The head of TalkTalk said she has received a ransom demand from someone claiming to be responsible for a "significant and sustained cyberattack" on the company's website.
Millions of TalkTalk customers have been warned their personal data such as bank details, credit cards reports and phone numbers may have been breached during the attack.
TalkTalk Chief executive Dido Harding has now claimed the company has been contacted by people who say they are responsible for the attack and demanding payment. Harding told the BBC: "Yes, we have been contacted by – I don't know whether it's an individual or a group purporting to be the hacker.
"I personally received a contact from someone purporting – as I say, I don't know whether they are or are not – to be the hacker, looking for money." A spokesperson added: "We can confirm we were contacted by someone claiming to be responsible and seeking payment."
She previously apologised for the attack, the third the company has suffered in the past year. She said: "TalkTalk constantly updates its systems to make sure they are as secure as possible against the rapidly evolving threat of cybercrime, impacting an increasing number of individuals and organisations.
"We take any threat to the security of our customers' data extremely seriously and we are taking all the necessary steps to understand what has happened here. As a precaution, we are contacting all our customers straight away with information, support and advice around Wednesday's (21 October) attack."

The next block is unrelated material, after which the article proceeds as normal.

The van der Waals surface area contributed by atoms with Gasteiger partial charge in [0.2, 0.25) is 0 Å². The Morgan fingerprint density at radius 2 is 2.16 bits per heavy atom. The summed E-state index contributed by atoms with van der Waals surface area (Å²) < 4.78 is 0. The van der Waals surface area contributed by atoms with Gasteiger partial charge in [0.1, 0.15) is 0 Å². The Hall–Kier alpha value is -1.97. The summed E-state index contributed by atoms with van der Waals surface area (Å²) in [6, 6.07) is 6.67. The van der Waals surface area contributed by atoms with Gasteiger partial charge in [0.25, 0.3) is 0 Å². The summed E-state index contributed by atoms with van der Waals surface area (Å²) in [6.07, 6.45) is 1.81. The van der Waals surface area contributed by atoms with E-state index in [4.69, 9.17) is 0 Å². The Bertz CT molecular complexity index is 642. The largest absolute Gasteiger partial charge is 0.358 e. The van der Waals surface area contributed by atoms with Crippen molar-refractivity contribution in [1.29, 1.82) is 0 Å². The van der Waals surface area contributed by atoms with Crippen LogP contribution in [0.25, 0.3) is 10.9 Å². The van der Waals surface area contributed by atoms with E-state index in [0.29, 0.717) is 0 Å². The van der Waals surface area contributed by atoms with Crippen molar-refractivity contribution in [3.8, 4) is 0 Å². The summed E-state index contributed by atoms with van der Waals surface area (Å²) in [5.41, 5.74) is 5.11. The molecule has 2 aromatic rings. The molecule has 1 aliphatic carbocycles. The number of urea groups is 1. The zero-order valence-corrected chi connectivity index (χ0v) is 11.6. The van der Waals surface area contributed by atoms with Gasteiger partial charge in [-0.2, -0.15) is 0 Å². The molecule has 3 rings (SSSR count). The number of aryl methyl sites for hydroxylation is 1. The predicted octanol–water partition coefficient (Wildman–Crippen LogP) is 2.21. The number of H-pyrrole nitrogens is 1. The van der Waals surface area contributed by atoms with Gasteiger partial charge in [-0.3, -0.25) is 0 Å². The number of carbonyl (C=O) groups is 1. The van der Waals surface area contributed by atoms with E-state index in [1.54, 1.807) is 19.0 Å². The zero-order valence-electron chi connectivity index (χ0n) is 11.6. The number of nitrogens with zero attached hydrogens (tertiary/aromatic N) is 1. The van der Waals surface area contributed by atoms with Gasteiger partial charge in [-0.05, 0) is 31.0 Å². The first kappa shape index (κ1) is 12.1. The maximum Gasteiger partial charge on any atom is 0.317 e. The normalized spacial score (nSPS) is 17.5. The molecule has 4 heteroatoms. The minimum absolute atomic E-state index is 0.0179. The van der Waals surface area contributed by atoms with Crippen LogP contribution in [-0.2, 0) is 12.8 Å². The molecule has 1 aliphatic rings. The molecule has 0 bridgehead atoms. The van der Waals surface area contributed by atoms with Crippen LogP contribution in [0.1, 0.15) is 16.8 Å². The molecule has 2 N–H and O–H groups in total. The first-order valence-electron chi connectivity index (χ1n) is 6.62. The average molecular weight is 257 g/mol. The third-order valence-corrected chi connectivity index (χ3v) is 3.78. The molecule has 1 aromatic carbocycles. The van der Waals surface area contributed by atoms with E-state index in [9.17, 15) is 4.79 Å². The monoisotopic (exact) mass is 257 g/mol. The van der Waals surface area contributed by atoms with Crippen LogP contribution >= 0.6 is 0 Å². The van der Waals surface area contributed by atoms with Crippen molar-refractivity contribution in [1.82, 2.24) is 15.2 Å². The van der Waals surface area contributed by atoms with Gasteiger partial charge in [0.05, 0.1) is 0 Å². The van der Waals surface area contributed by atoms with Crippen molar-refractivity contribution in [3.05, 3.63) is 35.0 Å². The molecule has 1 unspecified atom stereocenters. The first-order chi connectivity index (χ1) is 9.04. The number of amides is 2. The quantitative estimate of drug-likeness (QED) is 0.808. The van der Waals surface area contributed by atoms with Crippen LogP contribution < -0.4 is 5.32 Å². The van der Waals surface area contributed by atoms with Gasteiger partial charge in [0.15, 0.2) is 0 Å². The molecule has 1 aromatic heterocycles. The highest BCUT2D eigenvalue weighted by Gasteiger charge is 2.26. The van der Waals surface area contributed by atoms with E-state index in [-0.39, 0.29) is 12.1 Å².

TalkTalk has already advised customers keep an eye on their accounts over the next few months for unusual activity and to contact their bank and Action Fraud as soon as possible if they spot anything.
TalkTalk also said if customers are contacted by anyone asking for their personal data or passwords, such as for your bank account, to "please take all steps to check the true identity of the organisation" and to check your credit report. Harding said there is a risk that all of TalkTalk's customer's personal data has been accessed. "We are taking that very, very seriously," she said.
Detective Superintendent Jayne Snellgrove of the Cyber Crime Unit said: "TalkTalk has done everything right in bringing this matter to our attention as soon as possible. The Met has one of the largest cybercrime and fraud teams in Europe, with up to 500 specialist officers dedicated to tackling this sort of offence.
"Our success relies on businesses being open with us and each other about the threats they encounter. This case is just one example of the new generation of criminality my team is dedicated to tackling. We continue to lead on this investigation but are working with the National Crime Agency (NCA).
"Operation Falcon sees a more focused and joined-up approach by the MPS, the business industry and other law enforcement agencies to ensure that we quickly identify the issue – in this case alleged data fraud - and immediately set about working to protect the public, designing out the crime and arresting the culprits."